Liberty Amendment Distortions

Reprinted with permission of John Birch Society

“Desperate times call for desperate measures” must be the mantra of some of those organizations working to get a constitutional convention. Their desperate measures include whipping their supporters into a frenzy to malign JBS as their main enemy, responsible for all evils that have befallen this great Republic. Their wild claims include blaming JBS for abortion, the massive U.S. debt, and partnering with George Soros!

Their latest claims are typical of what you would see when a fighter is on the ropes: to try anything and everything to get out and ahead. Distorting history must be an art form to them as they are making it appear that JBS has supported a Con-Con during our support for the Liberty Amendment, as formulated by Willis Stone.

Stone’s Liberty Amendment called for further clarification of keeping government out of any business, professional, commercial, financial or industrial enterprise except as specified in the Constitution. Any existing entities that violated this would be liquidated within three years.

It called for keeping the Constitution and laws in each state free from subjugation from any foreign or domestic agreement. And the amendment repealed the 16th Amendment three years after ratification.

The amendment was first introduced in 1952 and eventually came to the attention of JBS Founder Robert Welch.

The JBS did endorse the Liberty Amendment and in our official member publication, “The John Birch Society Bulletin”, urged our members to work for its adoption back in the 1960s and 1970s. One of the means by which this amendment was promoted was to have states call for a constitutional convention. No JBS official dreamed that this would happen. Rather, agreeing with Mr. Stone, JBS leaders believed that this route to ratification would scare Congress into adopting the Liberty Amendment and then send it to the states for ratification. No one connected to the amendment wanted a Con-Con believing always that it posed a threat to the entire Constitution.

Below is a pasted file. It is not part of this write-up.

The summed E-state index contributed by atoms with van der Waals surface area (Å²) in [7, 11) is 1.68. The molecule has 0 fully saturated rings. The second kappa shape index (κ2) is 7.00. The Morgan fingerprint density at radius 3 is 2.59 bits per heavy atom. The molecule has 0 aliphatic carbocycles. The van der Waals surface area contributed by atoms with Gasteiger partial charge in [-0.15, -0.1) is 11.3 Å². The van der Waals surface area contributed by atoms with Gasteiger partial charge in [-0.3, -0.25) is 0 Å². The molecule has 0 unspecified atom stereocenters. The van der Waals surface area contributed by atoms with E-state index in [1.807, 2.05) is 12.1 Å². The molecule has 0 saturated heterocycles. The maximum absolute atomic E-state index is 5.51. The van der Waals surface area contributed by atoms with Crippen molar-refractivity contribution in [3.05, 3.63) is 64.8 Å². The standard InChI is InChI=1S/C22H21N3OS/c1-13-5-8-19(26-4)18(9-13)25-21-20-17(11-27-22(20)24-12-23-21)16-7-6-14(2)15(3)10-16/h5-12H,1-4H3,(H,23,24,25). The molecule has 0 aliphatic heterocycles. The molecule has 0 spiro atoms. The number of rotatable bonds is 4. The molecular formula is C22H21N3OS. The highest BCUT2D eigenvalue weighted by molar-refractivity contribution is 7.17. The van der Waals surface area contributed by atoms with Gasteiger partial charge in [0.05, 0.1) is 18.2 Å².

When asked about whether he wanted a Con-Con, Mr. Stone privately told JBS staff that he always felt that Congress would never let it go that far and that no one would be that stupid to actually want to do it. It was a calculated tactic that Mr. Stone promoted.

In the “Bulletin” of January 1963, Mr. Welch reprinted a news release issued by the National Committee for Economic Freedom, led by Mr. Stone, which spelled out the strategy for passing the amendment:

“When 28 more States approve the resolution for the LIBERTY AMENDMENT, Congress will be compelled to submit this basic question of public policy to the American people for decision.”

“Congress will be compelled to submit … ” does not mean to call a convention. “Convene” means to call a convention. “Submit” means passing the proposed amendment to the state legislatures for ratification.

Beginning in the early 1970s, the JBS started to tone down its support for the Liberty Amendment because we felt that it was not wise to use this dangerous strategy of playing chicken with the Constitution.

Neither Mr. Welch nor Congressman Larry McDonald (who became Chairman of the Board of JBS in 1983) wanted to embarrass Willis Stone and his committee with a public disagreement, since we were friends and wanted nothing to prevent us from working together in the future. So the JBS went silent on the issue in our Bulletin after October 1978.